In the News
By Mark Tapscott
First introduced in its current version in February 2021 by Sen. Sheldon Whitehouse (D-R.I.), the DISCLOSE Act provides multiple tax and election law changes that would do serious damage to the free flow of opinion and political debate in the United States, according to Institute for Free Speech (IFS) President David Keating.
“This bill would harm the rights of Americans guaranteed by the First Amendment to freely speak, publish, organize into groups, and petition. These rights are vitally important to Americans who work to advocate for better government,” Keating told the Senate Committee on Rules and Administration during testimony on the proposal on July 19.
“Significant portions of the bill would violate the privacy of advocacy groups and their supporters—including those groups who do nothing more than speak about policy issues before Congress or express views on federal judicial nominees…
Another provision of the DISCLOSE Act that’s drawing serious criticism is one that requires any speech, including print, digital, and broadcast advertising that mentions an incumbent federal official or a challenger to such an official to pass muster “under a subjective and dangerously broad standard that asks whether the speech ‘promotes,’ ‘attacks,’ ‘supports,’ or ‘opposes’ (‘PASO’) the candidate or official.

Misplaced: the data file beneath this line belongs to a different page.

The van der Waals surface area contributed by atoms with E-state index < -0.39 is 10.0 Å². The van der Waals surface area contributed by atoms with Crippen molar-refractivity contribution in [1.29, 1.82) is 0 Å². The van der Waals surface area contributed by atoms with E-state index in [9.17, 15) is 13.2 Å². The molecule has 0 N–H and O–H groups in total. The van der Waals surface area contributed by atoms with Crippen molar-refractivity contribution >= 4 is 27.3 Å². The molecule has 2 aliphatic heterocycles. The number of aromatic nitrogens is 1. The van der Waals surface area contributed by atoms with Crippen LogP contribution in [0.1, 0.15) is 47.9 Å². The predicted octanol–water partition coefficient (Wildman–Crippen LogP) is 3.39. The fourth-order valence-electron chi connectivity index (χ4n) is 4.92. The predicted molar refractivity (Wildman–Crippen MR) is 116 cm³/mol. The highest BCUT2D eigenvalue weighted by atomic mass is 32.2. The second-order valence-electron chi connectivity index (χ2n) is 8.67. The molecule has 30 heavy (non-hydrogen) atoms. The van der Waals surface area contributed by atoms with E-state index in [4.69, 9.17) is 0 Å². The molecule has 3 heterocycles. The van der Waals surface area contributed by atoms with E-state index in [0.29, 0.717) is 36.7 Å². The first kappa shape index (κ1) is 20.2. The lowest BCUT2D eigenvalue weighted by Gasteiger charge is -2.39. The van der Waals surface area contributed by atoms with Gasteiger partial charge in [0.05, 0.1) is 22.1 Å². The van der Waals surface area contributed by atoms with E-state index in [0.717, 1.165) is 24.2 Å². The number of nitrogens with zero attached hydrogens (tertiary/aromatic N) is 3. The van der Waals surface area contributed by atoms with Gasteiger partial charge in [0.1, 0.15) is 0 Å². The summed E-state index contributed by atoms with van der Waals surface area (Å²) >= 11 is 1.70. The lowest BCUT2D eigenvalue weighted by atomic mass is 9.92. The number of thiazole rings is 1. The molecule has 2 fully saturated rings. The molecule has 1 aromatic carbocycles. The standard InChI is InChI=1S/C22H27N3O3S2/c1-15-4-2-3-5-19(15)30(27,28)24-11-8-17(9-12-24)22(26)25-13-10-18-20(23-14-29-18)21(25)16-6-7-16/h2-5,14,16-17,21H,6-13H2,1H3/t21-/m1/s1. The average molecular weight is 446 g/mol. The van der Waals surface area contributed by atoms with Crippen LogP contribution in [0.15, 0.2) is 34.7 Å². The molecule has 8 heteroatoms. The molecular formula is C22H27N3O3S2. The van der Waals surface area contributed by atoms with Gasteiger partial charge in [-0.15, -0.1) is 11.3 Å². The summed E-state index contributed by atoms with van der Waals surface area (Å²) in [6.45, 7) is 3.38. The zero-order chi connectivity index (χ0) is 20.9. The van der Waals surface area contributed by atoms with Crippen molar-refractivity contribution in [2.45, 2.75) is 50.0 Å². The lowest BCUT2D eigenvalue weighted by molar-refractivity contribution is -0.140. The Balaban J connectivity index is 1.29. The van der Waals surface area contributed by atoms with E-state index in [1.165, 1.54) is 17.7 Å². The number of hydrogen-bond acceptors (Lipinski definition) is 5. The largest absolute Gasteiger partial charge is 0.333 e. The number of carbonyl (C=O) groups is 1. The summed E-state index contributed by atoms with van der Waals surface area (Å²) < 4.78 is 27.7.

This standard is impossible to understand and would likely regulate any mention of an elected official who hasn’t announced their retirement,” according to a legislative analysis by IFS Senior Fellow Eric Wang.
The Dom Giordano Program (audio): Pennsbury SD Pays Out After Settling First Amendment Infringement Case
In today’s third hour, Dom welcomes in Del Kolde, Senior Attorney at the Institute for Free Speech, onto the Dom Giordano Program to discuss a big win for the Institute against the Pennsbury School District. For a while now on the Dom Giordano Program, Dom has followed and hosted guests who have faced horrible censorship and silencing when trying to speak out against their local school board. In Pennsbury, Pennsylvania, it was at its near worst, with a solicitor regularly shouting down parents who were speaking of qualms with the board. Kolde discusses the case individually, first talking about the general scene at school board meetings, then telling what would be legally appropriate from the school board when debating tough issues.